Colombia - an absolute whopper of a country both geographically speaking (although it's no Brazil) and in terms of its diversity. It may forever remain synonymous with one particular resident (thanks, Narcos), however, on my trip to this colourful (in more ways than one) country I discovered that there's so much more to this South American gem…
Overcoming Past Stereotypes
With the current popularity of Netflix's Narcos series documenting (albeit slightly embellished) the drug cartels of Medellin and Cali in the 80s and 90s, I wasn't sure what to expect on my recent trip to Colombia. In other parts of South America I have experienced roadblocks and bus holdups and have been regularly advised not to leave my hotel or walk alone, even in daylight.
I was therefore very pleasantly shocked that in just over two weeks in Colombia, I didn't ever feel unsafe, threatened or even uncomfortable. I wandered around Bogota, Medellin, Cartagena and Santa Marta alone and was often aided by some of the friendliest people I have ever met. People were excited to know that I was exploring and learning about their country and they were always keen to offer advice on the huge variety of options in this beautiful country.
Colombia’s Bright Future
You may have read about the recent peace agreement with Colombia's largest rebel group - the FARC - bringing an end to the longest-running armed insurgency in the world. This agreement resulted in the award of the 2016 Nobel Peace Prize to Colombia's president and strongly demonstrates the direction that the country is heading.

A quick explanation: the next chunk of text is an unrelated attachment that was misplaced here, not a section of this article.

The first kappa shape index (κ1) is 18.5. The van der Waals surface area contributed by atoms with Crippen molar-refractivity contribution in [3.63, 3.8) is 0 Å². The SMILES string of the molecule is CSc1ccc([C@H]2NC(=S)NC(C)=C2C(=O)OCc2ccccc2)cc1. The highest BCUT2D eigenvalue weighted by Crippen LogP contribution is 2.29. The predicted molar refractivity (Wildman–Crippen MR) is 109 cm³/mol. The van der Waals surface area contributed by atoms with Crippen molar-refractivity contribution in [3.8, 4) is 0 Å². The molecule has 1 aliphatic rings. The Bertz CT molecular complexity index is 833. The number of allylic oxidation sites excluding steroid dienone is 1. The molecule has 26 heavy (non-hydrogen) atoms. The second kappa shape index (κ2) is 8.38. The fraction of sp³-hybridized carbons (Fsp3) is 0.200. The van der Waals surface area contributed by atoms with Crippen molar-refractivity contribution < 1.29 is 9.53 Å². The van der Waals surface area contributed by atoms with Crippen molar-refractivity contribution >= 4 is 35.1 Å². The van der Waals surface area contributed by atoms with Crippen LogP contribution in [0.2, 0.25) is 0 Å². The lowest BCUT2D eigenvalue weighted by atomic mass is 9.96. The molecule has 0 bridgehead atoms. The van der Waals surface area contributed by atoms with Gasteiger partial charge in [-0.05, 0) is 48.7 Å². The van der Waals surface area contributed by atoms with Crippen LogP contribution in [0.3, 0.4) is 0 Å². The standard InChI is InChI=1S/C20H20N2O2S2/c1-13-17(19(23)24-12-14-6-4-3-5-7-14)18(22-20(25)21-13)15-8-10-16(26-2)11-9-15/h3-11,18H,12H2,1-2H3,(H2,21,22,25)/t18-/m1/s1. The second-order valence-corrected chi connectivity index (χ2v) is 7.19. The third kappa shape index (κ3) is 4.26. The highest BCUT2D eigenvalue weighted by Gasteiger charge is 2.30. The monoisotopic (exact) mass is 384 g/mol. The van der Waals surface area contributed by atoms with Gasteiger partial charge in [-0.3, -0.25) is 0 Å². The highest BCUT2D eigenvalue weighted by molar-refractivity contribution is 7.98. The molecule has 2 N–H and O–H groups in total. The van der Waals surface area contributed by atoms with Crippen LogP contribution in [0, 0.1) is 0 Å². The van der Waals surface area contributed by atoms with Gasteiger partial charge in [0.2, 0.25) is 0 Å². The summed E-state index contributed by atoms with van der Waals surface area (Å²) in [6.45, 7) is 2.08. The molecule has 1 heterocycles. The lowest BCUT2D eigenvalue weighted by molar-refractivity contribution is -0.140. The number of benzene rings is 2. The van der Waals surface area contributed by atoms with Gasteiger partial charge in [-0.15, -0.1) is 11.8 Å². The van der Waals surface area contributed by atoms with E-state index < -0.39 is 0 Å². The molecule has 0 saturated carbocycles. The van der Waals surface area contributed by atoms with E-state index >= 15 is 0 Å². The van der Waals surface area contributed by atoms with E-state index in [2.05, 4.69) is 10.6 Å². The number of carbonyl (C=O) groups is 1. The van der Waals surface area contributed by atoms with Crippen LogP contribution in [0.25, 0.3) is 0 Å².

Where to Go
Cartagena has long been on the tourist map with its cobblestoned, colourful colonial streets but Bogota and Medellin are cities very much on the up-and-coming list. Great restaurants and buzzy bars, new luxury hotels and high-end boutiques are popping up and I would suggest both cities should join Cartagena on any itinerary to Colombia. Whilst in Bogota I highly recommend that you spend some time soaking up some culture in one of its many museums and galleries. The city's Gold Museum contains more than 55,000 pieces of Colombian gold, with all descriptions in both Spanish and English, and with private guided tours in English available. For art enthusiasts The Botero Museum houses one of South America's most important international art collections, full of works by Colombia's most famous artist and sculptor, Fernando Botero.
As Colombia continues to reinvent and rid itself of its unfavourable reputation, it is still relatively quiet compared to its better known neighbours. While you will undoubtedly have to queue at Machu Picchu, I was one of six people in the UNESCO World Heritage site of San Agustin! Less than 50 people a day visit the tiny Caribbean island of Providencia with its white sand beaches, colourful diving and creole-speaking locals.
My Main Discovery
After being lucky enough to travel to Colombia on my research trip this September, I urge you to go now, before everybody else discovers that Colombia is one of the safest, best value and most beautifully diverse countries in Latin America…